High Peaks Winery growing in Parishville, one cask at a time
Sunday, February 5, 2012 - 7:25 am

By MAUREEN PICHÉ

PARISHVILLE – A 26-year-old St. Lawrence Central grad has joined a growing number of young entrepreneurs who are taking on an occupation once reserved for retired, landed tycoons—winemaking.

In a 300-square-foot annex of a friend’s old horse barn on Rt. 72 in Parishville, Matt Whalen is making his dream come alive, one cask at a time.Matt Whalen siphons a sampling of white wine from one of his Italian steel vats to check its quality. He’s the founder of High Peaks Winery. NorthCountryNow.com photo By Maureen PichéMatt Whalen siphons a sampling of white wine from one of his Italian steel vats to check its quality. He’s the founder of High Peaks Winery. NorthCountryNow.com photo By Maureen Piché

His High Peaks Winery bottles can be found on shelves in liquor stores all over St. Lawrence County, and now in Franklin County, Watertown, and Lake Placid. A handful of restaurants also offer it to customers.

“I like the endless possibilities,” he said. “I really love making something people enjoy.”

The 2008 SUNY Brockport marketing grad currently experiments with recipes to make the wine, loads his creations into steel vats, watches over the fermenting and aging process for up to a year, bottles, labels, packages and delivers the finished products, mostly on his own, but with some help from family and friends.

He says, at present, his fledgling business is making just enough profit to cover the bills and pay the single employee—himself—but he’s already expanding his repertoire of wines and plans to have a retail license sometime next year.

Whalen says he fell into the winemaking business. After he graduated from college, he was unable to find a decent job because of the nose-diving economy. He ended up moving back to his parents Chris and Shelia Whalen’s North Lawrence home to figure out what to do next.

While he and his friends were primarily beer drinkers, Whalen said they eventually became interested in trying out wines. “It was something different,” he said. “A lot of younger people are used to drinking beer, but I think wine is tastier.”

Matt and his parents started experimenting with their own small batches. Matt liked the “chance” factor of adding just a little of this and that to create something unique and enjoyable.

His friends liked the end result—a lot—and they encouraged Whalen to think about starting his own business.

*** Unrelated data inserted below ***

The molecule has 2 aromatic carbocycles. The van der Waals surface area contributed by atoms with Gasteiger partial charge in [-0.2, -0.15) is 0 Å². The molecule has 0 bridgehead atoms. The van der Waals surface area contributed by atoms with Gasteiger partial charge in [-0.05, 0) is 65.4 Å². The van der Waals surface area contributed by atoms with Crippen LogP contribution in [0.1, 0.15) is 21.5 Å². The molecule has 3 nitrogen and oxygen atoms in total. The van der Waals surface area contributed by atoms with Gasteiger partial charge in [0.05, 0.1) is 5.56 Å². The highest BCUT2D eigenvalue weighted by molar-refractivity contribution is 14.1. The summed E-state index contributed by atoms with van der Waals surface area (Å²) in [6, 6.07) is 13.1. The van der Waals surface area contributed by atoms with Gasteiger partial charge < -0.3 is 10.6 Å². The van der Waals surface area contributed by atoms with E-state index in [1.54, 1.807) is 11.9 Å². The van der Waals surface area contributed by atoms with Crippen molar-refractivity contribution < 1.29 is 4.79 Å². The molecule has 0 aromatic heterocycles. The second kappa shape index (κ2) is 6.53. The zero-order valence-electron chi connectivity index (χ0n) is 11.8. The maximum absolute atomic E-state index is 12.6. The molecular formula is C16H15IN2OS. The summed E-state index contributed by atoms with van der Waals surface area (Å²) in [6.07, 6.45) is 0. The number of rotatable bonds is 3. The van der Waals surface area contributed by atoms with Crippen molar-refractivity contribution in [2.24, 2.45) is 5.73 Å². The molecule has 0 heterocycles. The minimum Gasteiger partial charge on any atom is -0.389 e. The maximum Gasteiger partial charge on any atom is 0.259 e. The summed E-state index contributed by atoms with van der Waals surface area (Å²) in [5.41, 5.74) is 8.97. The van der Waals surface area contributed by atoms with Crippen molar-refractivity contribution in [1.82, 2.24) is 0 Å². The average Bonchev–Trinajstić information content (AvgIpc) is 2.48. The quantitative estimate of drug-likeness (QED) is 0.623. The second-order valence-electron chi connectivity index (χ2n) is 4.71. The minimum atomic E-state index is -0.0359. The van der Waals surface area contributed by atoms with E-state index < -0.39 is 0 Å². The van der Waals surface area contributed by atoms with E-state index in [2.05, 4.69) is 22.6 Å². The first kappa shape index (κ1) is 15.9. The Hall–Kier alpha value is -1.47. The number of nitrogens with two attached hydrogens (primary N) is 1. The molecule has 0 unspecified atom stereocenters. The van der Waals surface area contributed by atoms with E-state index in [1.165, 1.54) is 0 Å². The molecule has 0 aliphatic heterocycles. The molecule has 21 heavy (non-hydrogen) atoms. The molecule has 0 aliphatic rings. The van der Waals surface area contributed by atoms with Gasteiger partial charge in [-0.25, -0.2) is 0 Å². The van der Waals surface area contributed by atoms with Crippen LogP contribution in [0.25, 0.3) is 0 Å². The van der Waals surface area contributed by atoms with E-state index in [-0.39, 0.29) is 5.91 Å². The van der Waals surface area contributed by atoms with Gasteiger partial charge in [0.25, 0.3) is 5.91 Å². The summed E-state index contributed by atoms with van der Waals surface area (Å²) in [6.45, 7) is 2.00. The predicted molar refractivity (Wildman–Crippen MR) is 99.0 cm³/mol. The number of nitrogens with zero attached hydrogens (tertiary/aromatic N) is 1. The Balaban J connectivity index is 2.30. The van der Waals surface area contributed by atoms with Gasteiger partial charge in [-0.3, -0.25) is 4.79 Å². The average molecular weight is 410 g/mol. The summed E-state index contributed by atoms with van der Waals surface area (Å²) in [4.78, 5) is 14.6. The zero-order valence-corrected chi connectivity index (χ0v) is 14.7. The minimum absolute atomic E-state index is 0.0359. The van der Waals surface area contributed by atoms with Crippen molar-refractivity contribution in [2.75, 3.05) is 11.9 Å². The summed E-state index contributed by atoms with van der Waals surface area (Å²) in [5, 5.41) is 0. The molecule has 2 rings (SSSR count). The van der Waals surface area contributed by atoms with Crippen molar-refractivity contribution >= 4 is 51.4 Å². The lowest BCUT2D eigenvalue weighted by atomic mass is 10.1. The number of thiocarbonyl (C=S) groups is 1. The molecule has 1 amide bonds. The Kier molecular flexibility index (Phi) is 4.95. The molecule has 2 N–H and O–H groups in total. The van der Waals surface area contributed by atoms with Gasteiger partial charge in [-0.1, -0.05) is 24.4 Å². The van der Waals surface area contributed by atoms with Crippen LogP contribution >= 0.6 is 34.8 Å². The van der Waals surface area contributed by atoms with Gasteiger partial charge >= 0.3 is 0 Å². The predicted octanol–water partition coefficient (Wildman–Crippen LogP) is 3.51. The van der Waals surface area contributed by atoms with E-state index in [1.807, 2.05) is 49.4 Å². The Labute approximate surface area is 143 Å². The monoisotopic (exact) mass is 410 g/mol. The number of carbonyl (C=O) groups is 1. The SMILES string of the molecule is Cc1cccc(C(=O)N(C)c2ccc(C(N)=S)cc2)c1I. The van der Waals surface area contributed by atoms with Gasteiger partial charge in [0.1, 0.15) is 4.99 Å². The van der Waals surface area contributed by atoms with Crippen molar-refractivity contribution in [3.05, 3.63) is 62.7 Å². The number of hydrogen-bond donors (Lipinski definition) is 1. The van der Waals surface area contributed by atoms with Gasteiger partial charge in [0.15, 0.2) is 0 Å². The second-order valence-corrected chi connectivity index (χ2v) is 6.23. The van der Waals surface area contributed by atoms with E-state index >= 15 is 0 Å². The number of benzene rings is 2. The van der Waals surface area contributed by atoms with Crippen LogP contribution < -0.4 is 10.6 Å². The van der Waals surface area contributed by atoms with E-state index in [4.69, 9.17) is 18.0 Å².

“It was time to take my passion for winemaking and make it a career,” he said. “I wanted to try to do it my own style.”

Whalen got help with his business plan from Michelle Collins from the Small Business Development Center at SUNY Canton. She also connected him with the Reh Center for Entrepreneurship at Clarkson University.

“Marc Compeau and Eric Draper energized me to move forward with the plan,” he said. They also provided him with a student intern, Allison DeVoe, who helped create the labels for his wine varieties.

Whalen had a temporary job from which he saved all he could to get started, plus what he had scraped together over the years. “My life savings—a little scary,” he admitted.

Winemaking is an expensive enterprise. Whalen’s operation uses two 600-liter stainless steel vats from Italy and several other smaller containers, a bottling machine, a corking machine, a label machine and pallets of cardboard boxes, labels, bottles and corks. Add to that the rent he pays for the production space, utilities and travel expenses.

He was lucky enough to secure a $2,500 Community Supported Business Startup grant (based in Potsdam), which helped him pay for a lot of the equipment.

He also took classes at Thousand Islands Winery to learn about the business.

Wineries in the North Country aren’t as plentiful as other agri-businesses, so winemakers are quick to befriend each other and compare notes.

Whalen said he was shown the ropes at Clayton’s Coyote Moon winery, where he made friends with another young entrepreneur, Kristina Randazzo, daughter of the owners and part of the family business.

“There are a lot more young people out there doing this now,” he said.

In the fall of 2009, he acquired a wholesale liquor license allowing him to distribute wine to liquor stores for sale. It also gives him permission to make wine with juices from throughout the country and the world. He primarily uses California grape juice right now, although he would like to try out New Zealand and New York state juices.

He was able to produce 500 cases of wine by the end of the first year, but he wants to double that next year.

Whalen offers a collection of four wines—semi-sweet table wines Mountain View Red and Wilderness White, and a Merlot and Cabernet Sauvignon. He’s hard at work on a couple of dry white wines that should be available next year.

And when he finally receives his retail license, he wants to expand the winery into the main barn, about 750 square feet, and use his current space as a tasting area for customers.

Then, there’s the matter of the vineyard. Whelan wants to one day produce his own grapes, so he purchased hardy Frontenac vines and has planted a few next to his winery and at his parents’ home. If they make the winter, he plans to plant at least 300 more. They take about five years to mature.

He’s also trying out some other potent potables that are derived from local products. He and friends at Parishville Orchards pressed apples this fall, and several jugs of apple wine are in the aging process. And Sunfeather soapmaker Sandy Maine provided the honey he needed to make his first batch of mead.

To read more about the winery, place a retail order or see a list of local liquor stores that carry it, visit www.highpeakswinery.com. The winery also has a Facebook page.